A faint, indistinct blue light sits on top of the nothingness. Garbled, vaguely Spanish interjections dance around the spectral void, intermittently piercing the mind. There are no walls, but the sounds reverberate around the atmosphere regardless. They do not have time for trivial things like physics. I approach what I perceive as some sort of center of the void; the blue light. I walk closer but the light does not grow stronger. At once I feel a wet sensation on the back of my hand. What could this be? It feels like it might be emanating from my mouth. I reach out to the blue light as it warps into the shapes of a poorly rendered, tropical region named Solís. Announcing itself with explosions and comically loud screams, I wipe the drool off of my hand and rub my eyes. Is this what I think it is? Has this happened? I think it has.
For the first time in my life, I have fallen asleep while playing a video game.
If you told me three weeks ago that I would fall asleep while playing a game where a nearly indestructible mercenary flies around a beautiful, chaotic tropical landscape with a wingsuit and an infinite number of grappling hooks with an endlessly destroyable environment, I would spit in your mouth. After waking up in a daze from an agonizingly uncomfortable nap and being welcomed back to reality by a female voice actor (who, with any luck, is now unemployed) screaming at the top of her lungs while chaos reigns on screen, I have no choice but to confront this reality: Just Cause 4 is a hopelessly inert, unintentionally punitive experience that has granted me vast disappointment.
The Just Cause series is one with which I have an ambivalent relationship. I largely enjoyed Just Cause 3, if only in drunken fits with friends nearby. While Just Cause 3 was not exactly the most realistic game, its successor doubles down on the nonsense. The plot revolves around a crazed megalomaniac with a weather machine and some street thugs that Rico Rodriguez recruits to help thwart this enemy. Within seconds of starting a revolution, these ordinary gangsters inexplicably acquire military-grade weapons, tanks, and helicopters. Intercut with this main story are two side narratives concerning an archeologist and a movie director whose entire film seems to consist of incredible stunts and approximately nothing else.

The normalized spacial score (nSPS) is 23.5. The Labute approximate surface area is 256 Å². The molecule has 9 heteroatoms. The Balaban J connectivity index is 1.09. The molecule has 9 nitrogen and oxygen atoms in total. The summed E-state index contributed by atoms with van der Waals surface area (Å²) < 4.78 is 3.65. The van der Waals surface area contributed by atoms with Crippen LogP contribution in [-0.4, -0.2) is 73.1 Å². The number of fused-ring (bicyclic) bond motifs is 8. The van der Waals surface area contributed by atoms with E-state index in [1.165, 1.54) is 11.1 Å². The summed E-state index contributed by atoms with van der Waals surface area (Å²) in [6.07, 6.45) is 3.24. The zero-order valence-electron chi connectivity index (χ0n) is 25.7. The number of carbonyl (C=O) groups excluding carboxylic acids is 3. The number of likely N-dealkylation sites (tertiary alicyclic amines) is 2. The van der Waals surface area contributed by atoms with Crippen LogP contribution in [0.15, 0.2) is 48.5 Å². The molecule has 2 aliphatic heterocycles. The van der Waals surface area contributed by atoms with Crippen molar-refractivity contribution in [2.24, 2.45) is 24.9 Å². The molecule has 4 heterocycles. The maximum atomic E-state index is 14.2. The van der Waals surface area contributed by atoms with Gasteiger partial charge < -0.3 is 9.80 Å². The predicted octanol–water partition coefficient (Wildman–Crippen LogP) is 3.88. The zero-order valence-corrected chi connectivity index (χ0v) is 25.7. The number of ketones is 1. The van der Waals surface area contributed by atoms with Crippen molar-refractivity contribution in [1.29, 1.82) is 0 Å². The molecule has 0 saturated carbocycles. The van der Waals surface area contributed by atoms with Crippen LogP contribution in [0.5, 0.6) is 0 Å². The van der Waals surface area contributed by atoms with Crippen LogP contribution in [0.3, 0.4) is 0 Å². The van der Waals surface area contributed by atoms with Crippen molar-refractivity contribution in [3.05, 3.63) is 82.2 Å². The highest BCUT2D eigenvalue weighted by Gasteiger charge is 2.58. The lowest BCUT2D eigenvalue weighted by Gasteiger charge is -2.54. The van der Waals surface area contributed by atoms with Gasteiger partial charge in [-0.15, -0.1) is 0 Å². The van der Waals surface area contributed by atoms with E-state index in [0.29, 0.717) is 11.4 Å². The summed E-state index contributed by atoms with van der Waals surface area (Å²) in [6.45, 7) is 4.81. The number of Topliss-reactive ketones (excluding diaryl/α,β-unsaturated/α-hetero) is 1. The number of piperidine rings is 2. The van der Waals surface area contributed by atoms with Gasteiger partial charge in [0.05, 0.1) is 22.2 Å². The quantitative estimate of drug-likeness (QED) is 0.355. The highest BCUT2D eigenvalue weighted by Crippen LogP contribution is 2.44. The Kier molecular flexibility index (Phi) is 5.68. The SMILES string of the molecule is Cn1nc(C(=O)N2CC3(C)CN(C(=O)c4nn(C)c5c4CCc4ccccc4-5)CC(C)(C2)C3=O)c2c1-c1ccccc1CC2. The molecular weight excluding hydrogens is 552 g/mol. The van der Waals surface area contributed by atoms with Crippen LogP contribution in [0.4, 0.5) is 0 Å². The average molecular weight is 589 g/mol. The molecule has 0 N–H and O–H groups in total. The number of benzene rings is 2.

“Wow, that’s a lot of plot,” you might think to yourself. Do not worry, however, because despite these incredibly unrelated, seemingly interesting plots, it is all dreadfully boring. The gameplay is largely unchanged from Just Cause 3 (except that every gun has a scope now), but the structure of the quests turns fantastic elements into tedium. I spent my first few hours ignoring the progression system and just toying around with the open world. For a while, it was entertaining, but one can only attach so many generic bad guys to gas tankers and blow them up without remorse before it somehow becomes commonplace. I had most of this fun in Just Cause 3. This sequel doesn’t improve upon any of those lucrative mechanics, except now you can get struck by lightning and be instantly killed if you wander too close to the wrong area. Revolutionary!
Most of the quests stick to a few simple templates. Some quests revolve around hacking into various, vague “consoles” and defending them from endless waves of Black Hand soldiers. (Now, a bit of a tangent, but I want you to imagine what a four-year-old boy would come up with if you told him to name a bad guy's army. "Black Hand" would probably be one of the first things that boy says.) These quests indulge in third-person shooter clichés a little too eagerly, utilizing none of the mechanics that make the Just Cause series unique. It’s running and gunning and little else.
Another type of quest, one that is infinitely more agonizing, is a ticking clock mission where an abandoned island is rigged to explode. The player has to drive a set amount of cars into the water before they explode, destroying the island. The timing window is extremely tight and involves incredible precision, which one might note is very difficult to maintain when your mode of transportation consists of a grappling hook and a wingsuit. These islands are also, as the characters say, totally vacant, so I couldn't help but wonder why their destruction matters.
This type of quest is immensely frustrating. It requires the player to traverse across entire islands within the span of a minute, hopping into cars and driving them into the water. There is no depth or reason to any of it. The potentially worst part of it all is that when the timer runs out and you fail, there is no grandiose, explosive fanfare; your annoying, barely pubescent sidekick merely exclaims “Rico! No!” and the mission fails. That’s it. No eye candy for your efforts. It resembles a Game Over screen from a Nintendo 64 game.